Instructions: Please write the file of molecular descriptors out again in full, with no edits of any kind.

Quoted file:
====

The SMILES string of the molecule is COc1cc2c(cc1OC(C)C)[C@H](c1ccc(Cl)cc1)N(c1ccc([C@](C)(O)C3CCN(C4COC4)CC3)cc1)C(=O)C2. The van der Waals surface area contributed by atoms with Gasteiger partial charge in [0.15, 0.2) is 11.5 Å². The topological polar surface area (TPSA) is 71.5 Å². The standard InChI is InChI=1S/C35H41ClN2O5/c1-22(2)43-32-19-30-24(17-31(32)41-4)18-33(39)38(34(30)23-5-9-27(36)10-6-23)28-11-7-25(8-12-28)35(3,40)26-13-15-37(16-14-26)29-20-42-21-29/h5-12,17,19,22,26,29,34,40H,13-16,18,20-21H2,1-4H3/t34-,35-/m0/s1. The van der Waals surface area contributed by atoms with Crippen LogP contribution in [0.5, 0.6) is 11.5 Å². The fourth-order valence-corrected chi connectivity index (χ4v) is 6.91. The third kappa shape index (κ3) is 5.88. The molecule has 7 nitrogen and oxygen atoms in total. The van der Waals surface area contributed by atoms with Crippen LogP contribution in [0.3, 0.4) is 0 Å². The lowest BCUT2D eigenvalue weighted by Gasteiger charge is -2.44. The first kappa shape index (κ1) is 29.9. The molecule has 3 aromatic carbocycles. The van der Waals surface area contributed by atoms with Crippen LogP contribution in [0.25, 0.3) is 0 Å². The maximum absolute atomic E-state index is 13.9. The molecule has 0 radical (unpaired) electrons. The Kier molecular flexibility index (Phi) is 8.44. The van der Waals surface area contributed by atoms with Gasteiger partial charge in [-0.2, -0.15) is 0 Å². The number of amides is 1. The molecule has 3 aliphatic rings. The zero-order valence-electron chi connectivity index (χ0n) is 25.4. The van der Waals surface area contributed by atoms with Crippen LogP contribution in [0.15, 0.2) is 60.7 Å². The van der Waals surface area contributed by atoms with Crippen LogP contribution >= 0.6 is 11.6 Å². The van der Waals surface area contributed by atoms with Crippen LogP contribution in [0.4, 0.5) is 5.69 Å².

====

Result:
The SMILES string of the molecule is COc1cc2c(cc1OC(C)C)[C@H](c1ccc(Cl)cc1)N(c1ccc([C@](C)(O)C3CCN(C4COC4)CC3)cc1)C(=O)C2. The van der Waals surface area contributed by atoms with Gasteiger partial charge in [0.15, 0.2) is 11.5 Å². The topological polar surface area (TPSA) is 71.5 Å². The standard InChI is InChI=1S/C35H41ClN2O5/c1-22(2)43-32-19-30-24(17-31(32)41-4)18-33(39)38(34(30)23-5-9-27(36)10-6-23)28-11-7-25(8-12-28)35(3,40)26-13-15-37(16-14-26)29-20-42-21-29/h5-12,17,19,22,26,29,34,40H,13-16,18,20-21H2,1-4H3/t34-,35-/m0/s1. The van der Waals surface area contributed by atoms with Crippen LogP contribution in [0.5, 0.6) is 11.5 Å². The fourth-order valence-corrected chi connectivity index (χ4v) is 6.91. The third kappa shape index (κ3) is 5.88. The molecule has 7 nitrogen and oxygen atoms in total. The van der Waals surface area contributed by atoms with Crippen LogP contribution in [0.3, 0.4) is 0 Å². The lowest BCUT2D eigenvalue weighted by Gasteiger charge is -2.44. The first kappa shape index (κ1) is 29.9. The molecule has 3 aromatic carbocycles. The van der Waals surface area contributed by atoms with Crippen LogP contribution in [0.25, 0.3) is 0 Å². The maximum absolute atomic E-state index is 13.9. The molecule has 0 radical (unpaired) electrons. The Kier molecular flexibility index (Phi) is 8.44. The van der Waals surface area contributed by atoms with Gasteiger partial charge in [-0.2, -0.15) is 0 Å². The number of amides is 1. The molecule has 3 aliphatic rings. The zero-order valence-electron chi connectivity index (χ0n) is 25.4. The van der Waals surface area contributed by atoms with Crippen LogP contribution in [0.15, 0.2) is 60.7 Å². The van der Waals surface area contributed by atoms with Crippen LogP contribution >= 0.6 is 11.6 Å². The van der Waals surface area contributed by atoms with Crippen LogP contribution in [0.4, 0.5) is 5.69 Å².